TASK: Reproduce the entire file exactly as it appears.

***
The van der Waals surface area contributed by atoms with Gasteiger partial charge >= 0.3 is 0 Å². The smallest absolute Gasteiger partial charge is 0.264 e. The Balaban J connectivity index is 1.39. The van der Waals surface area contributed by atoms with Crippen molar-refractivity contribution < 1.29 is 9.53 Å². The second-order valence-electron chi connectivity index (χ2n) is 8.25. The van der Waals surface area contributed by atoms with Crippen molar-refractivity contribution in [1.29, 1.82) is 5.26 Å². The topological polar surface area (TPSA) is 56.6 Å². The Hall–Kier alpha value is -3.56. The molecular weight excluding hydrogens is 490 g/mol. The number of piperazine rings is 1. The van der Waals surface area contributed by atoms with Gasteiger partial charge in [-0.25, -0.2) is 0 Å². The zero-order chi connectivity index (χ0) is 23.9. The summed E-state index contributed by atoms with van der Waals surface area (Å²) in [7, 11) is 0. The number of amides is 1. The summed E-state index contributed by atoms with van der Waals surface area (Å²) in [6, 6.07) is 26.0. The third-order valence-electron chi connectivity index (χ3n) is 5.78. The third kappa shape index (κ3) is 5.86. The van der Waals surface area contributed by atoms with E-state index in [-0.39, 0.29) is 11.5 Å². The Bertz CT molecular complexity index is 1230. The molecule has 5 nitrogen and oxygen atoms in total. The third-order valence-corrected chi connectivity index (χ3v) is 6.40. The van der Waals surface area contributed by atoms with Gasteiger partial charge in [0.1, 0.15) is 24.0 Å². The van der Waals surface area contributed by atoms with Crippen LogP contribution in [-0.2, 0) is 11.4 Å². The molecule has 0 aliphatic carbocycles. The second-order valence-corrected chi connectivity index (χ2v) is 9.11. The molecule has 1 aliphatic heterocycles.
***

The van der Waals surface area contributed by atoms with Gasteiger partial charge >= 0.3 is 0 Å². The smallest absolute Gasteiger partial charge is 0.264 e. The Balaban J connectivity index is 1.39. The van der Waals surface area contributed by atoms with Crippen molar-refractivity contribution < 1.29 is 9.53 Å². The second-order valence-electron chi connectivity index (χ2n) is 8.25. The van der Waals surface area contributed by atoms with Crippen molar-refractivity contribution in [1.29, 1.82) is 5.26 Å². The topological polar surface area (TPSA) is 56.6 Å². The Hall–Kier alpha value is -3.56. The molecular weight excluding hydrogens is 490 g/mol. The number of piperazine rings is 1. The van der Waals surface area contributed by atoms with Gasteiger partial charge in [-0.25, -0.2) is 0 Å². The zero-order chi connectivity index (χ0) is 23.9. The summed E-state index contributed by atoms with van der Waals surface area (Å²) in [7, 11) is 0. The number of amides is 1. The summed E-state index contributed by atoms with van der Waals surface area (Å²) in [6, 6.07) is 26.0. The third-order valence-electron chi connectivity index (χ3n) is 5.78. The third kappa shape index (κ3) is 5.86. The van der Waals surface area contributed by atoms with E-state index in [-0.39, 0.29) is 11.5 Å². The Bertz CT molecular complexity index is 1230. The molecule has 5 nitrogen and oxygen atoms in total. The third-order valence-corrected chi connectivity index (χ3v) is 6.40. The van der Waals surface area contributed by atoms with Gasteiger partial charge in [0.1, 0.15) is 24.0 Å². The van der Waals surface area contributed by atoms with Crippen LogP contribution in [-0.2, 0) is 11.4 Å². The molecule has 0 aliphatic carbocycles. The second-order valence-corrected chi connectivity index (χ2v) is 9.11. The molecule has 1 aliphatic heterocycles.